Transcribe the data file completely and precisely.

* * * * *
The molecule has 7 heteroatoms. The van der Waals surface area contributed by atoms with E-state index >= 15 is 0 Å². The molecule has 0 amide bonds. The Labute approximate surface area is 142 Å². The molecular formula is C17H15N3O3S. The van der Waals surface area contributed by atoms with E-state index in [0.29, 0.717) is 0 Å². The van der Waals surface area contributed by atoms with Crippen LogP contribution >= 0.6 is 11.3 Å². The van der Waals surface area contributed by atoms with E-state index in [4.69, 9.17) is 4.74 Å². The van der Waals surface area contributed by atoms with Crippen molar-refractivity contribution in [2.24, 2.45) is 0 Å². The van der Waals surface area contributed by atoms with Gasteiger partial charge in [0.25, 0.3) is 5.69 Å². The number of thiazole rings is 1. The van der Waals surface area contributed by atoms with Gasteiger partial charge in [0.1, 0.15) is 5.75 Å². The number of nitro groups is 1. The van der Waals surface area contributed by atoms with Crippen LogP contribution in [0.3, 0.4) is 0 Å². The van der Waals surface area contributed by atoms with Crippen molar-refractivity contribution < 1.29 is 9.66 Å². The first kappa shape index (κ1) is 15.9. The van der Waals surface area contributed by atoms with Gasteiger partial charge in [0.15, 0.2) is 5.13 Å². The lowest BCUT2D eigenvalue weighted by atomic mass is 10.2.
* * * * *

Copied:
The molecule has 7 heteroatoms. The van der Waals surface area contributed by atoms with E-state index >= 15 is 0 Å². The molecule has 0 amide bonds. The Labute approximate surface area is 142 Å². The molecular formula is C17H15N3O3S. The van der Waals surface area contributed by atoms with E-state index in [0.29, 0.717) is 0 Å². The van der Waals surface area contributed by atoms with Crippen LogP contribution >= 0.6 is 11.3 Å². The van der Waals surface area contributed by atoms with E-state index in [4.69, 9.17) is 4.74 Å². The van der Waals surface area contributed by atoms with Crippen molar-refractivity contribution in [2.24, 2.45) is 0 Å². The van der Waals surface area contributed by atoms with Gasteiger partial charge in [0.25, 0.3) is 5.69 Å². The number of thiazole rings is 1. The van der Waals surface area contributed by atoms with Gasteiger partial charge in [0.1, 0.15) is 5.75 Å². The number of nitro groups is 1. The van der Waals surface area contributed by atoms with Crippen LogP contribution in [0.3, 0.4) is 0 Å². The van der Waals surface area contributed by atoms with Crippen molar-refractivity contribution < 1.29 is 9.66 Å². The first kappa shape index (κ1) is 15.9. The van der Waals surface area contributed by atoms with Gasteiger partial charge in [0.15, 0.2) is 5.13 Å². The lowest BCUT2D eigenvalue weighted by atomic mass is 10.2.